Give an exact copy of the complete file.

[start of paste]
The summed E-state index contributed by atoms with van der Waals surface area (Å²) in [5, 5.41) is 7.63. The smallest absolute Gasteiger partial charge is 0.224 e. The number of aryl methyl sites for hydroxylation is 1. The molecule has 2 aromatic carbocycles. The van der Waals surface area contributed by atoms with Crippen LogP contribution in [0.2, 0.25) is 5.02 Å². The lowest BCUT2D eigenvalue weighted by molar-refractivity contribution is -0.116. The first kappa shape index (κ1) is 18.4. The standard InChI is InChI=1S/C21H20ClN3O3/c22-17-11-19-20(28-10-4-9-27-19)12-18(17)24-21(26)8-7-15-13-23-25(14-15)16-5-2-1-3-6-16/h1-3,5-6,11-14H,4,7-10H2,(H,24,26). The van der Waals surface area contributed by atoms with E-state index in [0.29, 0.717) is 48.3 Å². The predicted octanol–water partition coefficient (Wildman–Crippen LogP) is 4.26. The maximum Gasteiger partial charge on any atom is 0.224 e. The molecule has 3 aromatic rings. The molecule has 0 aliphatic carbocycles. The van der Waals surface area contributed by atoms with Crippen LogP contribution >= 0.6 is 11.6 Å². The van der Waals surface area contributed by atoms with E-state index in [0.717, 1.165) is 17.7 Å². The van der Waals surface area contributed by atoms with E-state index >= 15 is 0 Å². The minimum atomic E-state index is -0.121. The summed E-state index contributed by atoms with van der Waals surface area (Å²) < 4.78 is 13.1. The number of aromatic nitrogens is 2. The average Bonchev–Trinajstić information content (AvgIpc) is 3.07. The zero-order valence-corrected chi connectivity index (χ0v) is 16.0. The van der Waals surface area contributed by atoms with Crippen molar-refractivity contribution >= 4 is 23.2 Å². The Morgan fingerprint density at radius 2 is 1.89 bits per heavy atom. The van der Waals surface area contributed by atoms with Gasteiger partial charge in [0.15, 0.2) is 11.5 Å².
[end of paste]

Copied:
The summed E-state index contributed by atoms with van der Waals surface area (Å²) in [5, 5.41) is 7.63. The smallest absolute Gasteiger partial charge is 0.224 e. The number of aryl methyl sites for hydroxylation is 1. The molecule has 2 aromatic carbocycles. The van der Waals surface area contributed by atoms with Crippen LogP contribution in [0.2, 0.25) is 5.02 Å². The lowest BCUT2D eigenvalue weighted by molar-refractivity contribution is -0.116. The first kappa shape index (κ1) is 18.4. The standard InChI is InChI=1S/C21H20ClN3O3/c22-17-11-19-20(28-10-4-9-27-19)12-18(17)24-21(26)8-7-15-13-23-25(14-15)16-5-2-1-3-6-16/h1-3,5-6,11-14H,4,7-10H2,(H,24,26). The van der Waals surface area contributed by atoms with E-state index in [0.29, 0.717) is 48.3 Å². The predicted octanol–water partition coefficient (Wildman–Crippen LogP) is 4.26. The maximum Gasteiger partial charge on any atom is 0.224 e. The molecule has 3 aromatic rings. The molecule has 0 aliphatic carbocycles. The van der Waals surface area contributed by atoms with Crippen LogP contribution >= 0.6 is 11.6 Å². The van der Waals surface area contributed by atoms with E-state index in [0.717, 1.165) is 17.7 Å². The van der Waals surface area contributed by atoms with E-state index >= 15 is 0 Å². The minimum atomic E-state index is -0.121. The summed E-state index contributed by atoms with van der Waals surface area (Å²) < 4.78 is 13.1. The number of aromatic nitrogens is 2. The average Bonchev–Trinajstić information content (AvgIpc) is 3.07. The zero-order valence-corrected chi connectivity index (χ0v) is 16.0. The van der Waals surface area contributed by atoms with Crippen molar-refractivity contribution >= 4 is 23.2 Å². The Morgan fingerprint density at radius 2 is 1.89 bits per heavy atom. The van der Waals surface area contributed by atoms with Gasteiger partial charge in [0.15, 0.2) is 11.5 Å².